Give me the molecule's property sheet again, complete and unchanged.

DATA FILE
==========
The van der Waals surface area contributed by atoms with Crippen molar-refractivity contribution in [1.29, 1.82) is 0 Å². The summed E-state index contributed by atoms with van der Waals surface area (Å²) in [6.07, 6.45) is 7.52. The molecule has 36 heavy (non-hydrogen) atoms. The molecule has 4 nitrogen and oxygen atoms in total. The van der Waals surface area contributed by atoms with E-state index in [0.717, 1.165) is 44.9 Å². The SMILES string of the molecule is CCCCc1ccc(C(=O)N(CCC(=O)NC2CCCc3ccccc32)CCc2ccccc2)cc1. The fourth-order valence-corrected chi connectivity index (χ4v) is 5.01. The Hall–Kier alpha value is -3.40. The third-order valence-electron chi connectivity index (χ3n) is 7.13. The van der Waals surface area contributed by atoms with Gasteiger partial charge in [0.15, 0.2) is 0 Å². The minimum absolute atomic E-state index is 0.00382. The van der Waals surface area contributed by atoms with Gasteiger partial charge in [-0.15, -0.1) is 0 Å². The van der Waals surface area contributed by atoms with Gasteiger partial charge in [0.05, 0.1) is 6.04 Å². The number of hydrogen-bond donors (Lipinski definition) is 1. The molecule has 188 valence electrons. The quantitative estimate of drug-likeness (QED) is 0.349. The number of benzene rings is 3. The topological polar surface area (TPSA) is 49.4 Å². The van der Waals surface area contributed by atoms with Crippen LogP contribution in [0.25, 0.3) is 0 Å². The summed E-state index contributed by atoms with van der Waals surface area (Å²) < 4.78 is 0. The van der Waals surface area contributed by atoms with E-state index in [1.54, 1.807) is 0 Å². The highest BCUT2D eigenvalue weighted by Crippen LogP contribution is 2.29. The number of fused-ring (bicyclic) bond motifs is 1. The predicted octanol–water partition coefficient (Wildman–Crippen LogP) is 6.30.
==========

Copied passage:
The van der Waals surface area contributed by atoms with Crippen molar-refractivity contribution in [1.29, 1.82) is 0 Å². The summed E-state index contributed by atoms with van der Waals surface area (Å²) in [6.07, 6.45) is 7.52. The molecule has 36 heavy (non-hydrogen) atoms. The molecule has 4 nitrogen and oxygen atoms in total. The van der Waals surface area contributed by atoms with E-state index in [0.717, 1.165) is 44.9 Å². The SMILES string of the molecule is CCCCc1ccc(C(=O)N(CCC(=O)NC2CCCc3ccccc32)CCc2ccccc2)cc1. The fourth-order valence-corrected chi connectivity index (χ4v) is 5.01. The Hall–Kier alpha value is -3.40. The third-order valence-electron chi connectivity index (χ3n) is 7.13. The van der Waals surface area contributed by atoms with Gasteiger partial charge in [0.15, 0.2) is 0 Å². The minimum absolute atomic E-state index is 0.00382. The van der Waals surface area contributed by atoms with Gasteiger partial charge in [-0.15, -0.1) is 0 Å². The van der Waals surface area contributed by atoms with Gasteiger partial charge in [0.05, 0.1) is 6.04 Å². The number of hydrogen-bond donors (Lipinski definition) is 1. The molecule has 188 valence electrons. The quantitative estimate of drug-likeness (QED) is 0.349. The number of benzene rings is 3. The topological polar surface area (TPSA) is 49.4 Å². The van der Waals surface area contributed by atoms with Crippen LogP contribution in [0.25, 0.3) is 0 Å². The summed E-state index contributed by atoms with van der Waals surface area (Å²) < 4.78 is 0. The van der Waals surface area contributed by atoms with E-state index in [1.54, 1.807) is 0 Å². The highest BCUT2D eigenvalue weighted by Crippen LogP contribution is 2.29. The number of fused-ring (bicyclic) bond motifs is 1. The predicted octanol–water partition coefficient (Wildman–Crippen LogP) is 6.30.